SANTIAGO – Netflix released its a new documentary and chose Chile for its inspiration. Massacre at the Stadium speaks of the Chilean musician and activist Victor Jara. He is the only Latin American chosen by Netflix for their documentary series ReMastered.
The new documentary about Victor Jara, Massacre at the Stadium, has come out on Netflix. It tells the world the story of his death. The film is part of a new group of documentaries Netflix is creating named ReMastered. Each episode tells an unresolved story of the musical world, and already has episodes on Bob Marley, Johnny Cash, and Jam Master Jay.
Massacre at the Stadium recounts the assassination of Jara by government army officials at Estadio Nacional in Santiago. Forty-five years after the incident, no one has been punished for it. Interviews with his widow, Joan Jara, his colleagues, U.S. lawyers, and prime suspect, ex-army official Pedro Barrientos, mesh together to make a story that barely seems real. The documentary captivates from the first seconds you hear Jara singing as the episode opens.
The opening clip is an old film of Jara playing one of his songs, Te recuerdo Amanda (I remember you Amanda). The documentary then goes on briefly to tell the story of his life and first steps through music, and culminates with the military coup and his arrest.
The first half of the documentary then focuses on Jara’s background, while the second half explores the crimes surrounding his death by 90 bullets and four days of torture.
The documentary includes interviews with the family’s lawyers and even others who were detained with Jara at Estadio Nacional, weaving together stories of his last days alive and the days after.
At one point, Barrientos, who now lives in Daytona Beach, Florida, speaks about the crime and steadfastly denies his participation in it. He is seen taking a lie detector test as he narrates his experience. (To this day, Barrientos still walks free, although Jara’s family did find “some measure of justice” in 2016 when a Florida federal jury concluded that he was liable for the torture and killing and awarded the family US$ 28 million in damages.)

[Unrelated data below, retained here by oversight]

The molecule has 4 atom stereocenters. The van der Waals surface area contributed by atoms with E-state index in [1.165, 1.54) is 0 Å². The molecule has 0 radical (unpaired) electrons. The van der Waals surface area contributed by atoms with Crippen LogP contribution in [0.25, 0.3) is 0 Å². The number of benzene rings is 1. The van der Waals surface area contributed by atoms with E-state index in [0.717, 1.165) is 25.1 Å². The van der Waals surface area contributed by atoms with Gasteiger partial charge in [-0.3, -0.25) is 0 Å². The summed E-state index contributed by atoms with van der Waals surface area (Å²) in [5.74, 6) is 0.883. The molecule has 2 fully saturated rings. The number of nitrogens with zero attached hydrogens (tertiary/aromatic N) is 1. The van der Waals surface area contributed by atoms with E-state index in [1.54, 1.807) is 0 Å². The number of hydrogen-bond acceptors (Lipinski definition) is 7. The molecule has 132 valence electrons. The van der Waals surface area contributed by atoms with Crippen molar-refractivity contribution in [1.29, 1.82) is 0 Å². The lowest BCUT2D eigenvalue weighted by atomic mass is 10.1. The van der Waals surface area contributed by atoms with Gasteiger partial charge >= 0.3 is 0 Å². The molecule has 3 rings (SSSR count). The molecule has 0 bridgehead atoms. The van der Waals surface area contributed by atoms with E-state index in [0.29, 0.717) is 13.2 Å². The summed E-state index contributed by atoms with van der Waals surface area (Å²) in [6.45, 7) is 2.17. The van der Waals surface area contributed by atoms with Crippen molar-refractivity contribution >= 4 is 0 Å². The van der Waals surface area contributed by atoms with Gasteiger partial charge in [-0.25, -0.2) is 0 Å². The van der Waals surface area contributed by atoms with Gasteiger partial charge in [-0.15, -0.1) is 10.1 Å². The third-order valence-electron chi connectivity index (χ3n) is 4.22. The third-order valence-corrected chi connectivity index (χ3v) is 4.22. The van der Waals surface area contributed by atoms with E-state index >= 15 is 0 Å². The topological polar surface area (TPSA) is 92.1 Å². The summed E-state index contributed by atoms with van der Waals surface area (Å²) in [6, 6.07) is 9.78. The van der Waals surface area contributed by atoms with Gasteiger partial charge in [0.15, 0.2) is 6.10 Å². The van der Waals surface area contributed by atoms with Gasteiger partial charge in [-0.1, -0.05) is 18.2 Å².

Interspersed are old and recent interviews with Jara’s deepest love, his widow. She brings to the film a profound emotional impact, especially surrounding her fight to uncover the truth behind one of Chile’s most vivid crimes.
All the characters, real-life interviews, and music cut to the bone of Chile’s cruel military history. The background melody is created by a Chilean pianist, Camilo Salinas, who is part of the historic Inti Illimani folk music group. The interviews are raw and real, and leave no doubt about the tumultuous times of the coup and tortures. It generates a whirlwind of Chilean society’s history and Jara’s life, painting an image of what it was like not just for him, but for everyone around him. This episode of ReMastered represents a powerful, yet inconclusive, documentary about one of Chile’s most impactful events.
Maria Paz Rodriguez Zaninovic. Born in Santiago, Chile and moved to the US at a young age. Here she began noticing the differences between societies and her curiosity grew about how people think, how countries work, and how culture affects lifestyles around the world. Although professionally a dentist, her passion for writting and photography has always been a part of her everyday life.